British Airways: British Airways does not have a standard change or cancellation fee for paid fares. Instead, fees are calculated based on the type of ticket purchased. On the other hand, award flights booked with Avios miles and departing from the U.S. are subject to a $55 change fee for date and time changes. Cancellation will also result in a $55 fee for redepositing your points. Changes and cancellations made to “Gold Priority Rewards” bookings are free of charge.

Delta Airlines: Delta Airlines charges a hefty $200 change fee on paid flights within the U.S., Canada, Puerto Rico, and the U.S. Virgin Islands. Changes to all other international travel itineraries run $200-$500 and may only be allowed on your return ticket. Please note that basic economy fares are not eligible for changes.

Same-day confirmed changes are $75 for Silver Medallion members, but the fees are waived for Diamond, Platinum, and Gold Medallion members. Changes to award flights incur a $150 redeposit or reissue fee and may not be made less than 72 hours prior to your original departure time.

Frontier Airlines: Frontier Airlines charges a flat $99 fee to change or cancel flights on paid tickets, including same-day flight changes. This fee is waived for those purchasing “The Works” fares. Award flights may be changed at no additional cost for up to 8 or more days before departure.

Hawaiian Airlines: Hawaiian Airlines charges change fees of $30 for paid flights to neighboring islands, $200 for paid flights to the U.S. mainland, and $50-$300 on paid international flights. Tickets purchased with miles can be changed within the same ticketing class for $30 to neighboring islands, $50 to the U.S. mainland, and $150 for international flights. Award flights may also be subject to a redepositing fee of $150 on U.S. and international flights and a $30 fee on flights to neighboring islands. Restricted refundable fare tickets are subject to a refund fee of $25 on flights to neighboring islands and $100 on all other flights.

JetBlue: JetBlue has a tiered change and cancellation policy based on the purchase price of the ticket. Cancelling or changing your flight will cost $75 for fares $99 or less, $100 on fares below $150, and $150 on fares costing $150 and more. Changes and cancellations to “Mint” fares can be made more than 60 days before departure for just $75 and $150 after that. Same-day changes are available for $75, and changes or cancellations to Blue Flex Fares are handled at no cost.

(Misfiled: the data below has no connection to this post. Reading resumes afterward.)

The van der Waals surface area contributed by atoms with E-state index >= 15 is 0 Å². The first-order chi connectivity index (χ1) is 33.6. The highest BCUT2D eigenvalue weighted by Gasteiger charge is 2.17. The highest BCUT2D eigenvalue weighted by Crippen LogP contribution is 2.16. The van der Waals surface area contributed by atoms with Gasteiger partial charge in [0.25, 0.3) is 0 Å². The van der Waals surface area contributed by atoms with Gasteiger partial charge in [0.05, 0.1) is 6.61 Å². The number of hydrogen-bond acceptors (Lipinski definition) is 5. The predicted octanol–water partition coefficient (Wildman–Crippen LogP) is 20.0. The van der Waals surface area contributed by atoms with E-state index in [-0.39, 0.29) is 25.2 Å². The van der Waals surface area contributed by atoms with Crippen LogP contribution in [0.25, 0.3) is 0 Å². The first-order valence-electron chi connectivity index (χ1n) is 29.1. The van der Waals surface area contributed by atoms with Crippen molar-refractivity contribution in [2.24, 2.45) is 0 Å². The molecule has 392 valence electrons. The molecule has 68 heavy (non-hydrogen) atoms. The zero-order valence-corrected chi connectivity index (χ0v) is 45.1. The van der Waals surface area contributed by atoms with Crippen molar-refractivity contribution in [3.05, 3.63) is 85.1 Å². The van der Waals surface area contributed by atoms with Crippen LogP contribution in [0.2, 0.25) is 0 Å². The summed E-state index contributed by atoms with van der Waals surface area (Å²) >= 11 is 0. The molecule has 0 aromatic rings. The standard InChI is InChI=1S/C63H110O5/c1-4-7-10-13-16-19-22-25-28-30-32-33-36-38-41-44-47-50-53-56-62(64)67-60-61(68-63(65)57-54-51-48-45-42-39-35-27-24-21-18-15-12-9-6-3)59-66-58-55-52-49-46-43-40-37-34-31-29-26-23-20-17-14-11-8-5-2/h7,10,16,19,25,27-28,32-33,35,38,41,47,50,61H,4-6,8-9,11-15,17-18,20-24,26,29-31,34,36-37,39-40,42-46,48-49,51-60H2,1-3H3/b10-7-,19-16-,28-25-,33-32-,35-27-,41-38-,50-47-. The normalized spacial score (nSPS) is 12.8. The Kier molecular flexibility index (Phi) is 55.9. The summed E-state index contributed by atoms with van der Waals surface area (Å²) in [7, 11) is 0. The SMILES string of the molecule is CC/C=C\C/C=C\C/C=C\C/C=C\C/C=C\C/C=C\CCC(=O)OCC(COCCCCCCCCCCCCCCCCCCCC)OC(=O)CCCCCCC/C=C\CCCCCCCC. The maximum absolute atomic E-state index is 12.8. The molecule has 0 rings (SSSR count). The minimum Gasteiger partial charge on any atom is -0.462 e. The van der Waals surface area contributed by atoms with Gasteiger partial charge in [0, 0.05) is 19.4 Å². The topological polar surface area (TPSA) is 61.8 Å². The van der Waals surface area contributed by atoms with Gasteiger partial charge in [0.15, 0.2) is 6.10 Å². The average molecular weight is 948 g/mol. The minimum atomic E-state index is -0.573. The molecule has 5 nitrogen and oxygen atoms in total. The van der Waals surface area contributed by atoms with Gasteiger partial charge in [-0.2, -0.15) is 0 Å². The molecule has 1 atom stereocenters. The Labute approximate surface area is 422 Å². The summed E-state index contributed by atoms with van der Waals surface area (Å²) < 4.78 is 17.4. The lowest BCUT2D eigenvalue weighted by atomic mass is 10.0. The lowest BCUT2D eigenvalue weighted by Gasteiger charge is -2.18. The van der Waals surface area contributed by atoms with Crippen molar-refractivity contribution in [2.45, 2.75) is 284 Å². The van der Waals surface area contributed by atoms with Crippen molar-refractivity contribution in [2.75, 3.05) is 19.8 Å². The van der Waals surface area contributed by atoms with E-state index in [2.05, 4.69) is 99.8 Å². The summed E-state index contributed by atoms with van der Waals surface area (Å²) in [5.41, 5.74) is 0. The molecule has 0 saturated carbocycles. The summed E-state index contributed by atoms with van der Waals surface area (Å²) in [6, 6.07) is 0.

Changing or cancelling your flight is possible, but it usually comes at a steep price. This guide outlines the ticket change and cancellation policies for some of the most popular airlines in the U.S. and provides tips for avoiding these fees completely.


Southwest Airlines: Southwest Airlines has the most flexible change and cancellation policy available, charging zero fees to change or cancel your flight. Yes, you read that right: You can change or cancel any upcoming Southwest reservation for free. On paid flights, refunds come in the form of a non-transferable credit. Changed or cancelled award flights, regardless of whether you earned your points from paid flights or by using a Southwest credit card, will see your points redeposited at no charge. Naturally, you’ll have to make up any price or point difference if you change your reservation to a more expensive ticket.

Spirit Airlines: Spirit Airlines allows you to make online modifications or cancellations for $90 while changes made at the airport or over the phone incur a $100 change fee. Changes to group bookings can be made for $50 per person. Flights booked with rewards can be modified or cancelled for $110. Changes are allowed up to an hour prior to your scheduled departure, and cancellations must be made before the first flight of your itinerary departs.

Sun Country Airlines: Sun Country airfares are non-refundable but may be changed prior to your scheduled departure. A change fee of $50 applies to paid flights within the U.S. and $100 for changes to international flights (including Puerto Rico and St. Thomas). Tickets booked using Ufly Rewards points are still subject to change fees, and points are refunded in the form of a voucher.

United Airlines: United Airlines has one of the most complex and restrictive change and cancellation policies of all. For paid flights, a $200 change fee applies to domestic flights. You could be charged $400 or more to change flights included in international itineraries. For passengers who are not MileagePlus Premier Gold, Premier Platinum, or Premier 1K members, same-day changes run $75 per person.

United’s change and cancellation fees for award flights are based on your membership level and when the change or cancellation is made. (Don’t forget, you can transfer your Chase Ultimate Rewards points here at a 1:1 ratio.) Charges run between $25 and $125. MileagePlus Premier 1K members are exempt from all award flight change fees except the $125 redeposit fee after a “no show.”

Virgin America: Virgin America offers a $25 “Plans Change Pass” for paid main cabin reservations, allowing you to make unlimited changes to your flight origin, destination, date, and time. For other paid reservations, change and cancellation fees are based on the type of ticket you purchase and the region in which you are traveling.

Both change and cancellation fees run $100-$150 on non-refundable tickets, regardless of class. Same-day changes can be made for $25-$50 depending on the flight. A redeposit fee of $100 is charged on flights booked with Elevate rewards points. (Please note: As of December 31, 2017, Elevate points are no longer available to be used or earned. You can convert any unused points to Alaska Airlines Mileage Plan miles.)

Final Thoughts

Navigating the various airline change and cancellation policies can be a tedious and expensive affair – especially if you don’t understand a carrier’s policy in advance. Whenever possible, it’s best to do everything in your power to avoid these situations entirely. Trust me, your wallet will thank you.

We hope this guide to changing and cancelling flights has been helpful. As always, please leave any comments or questions below. Happy traveling!Changing or cancelling your flight is possible, but it usually comes at a steep price. This guide outlines the ticket change and cancellation policies for some of the most popular airlines in the U.S. and provides tips for avoiding these fees completely.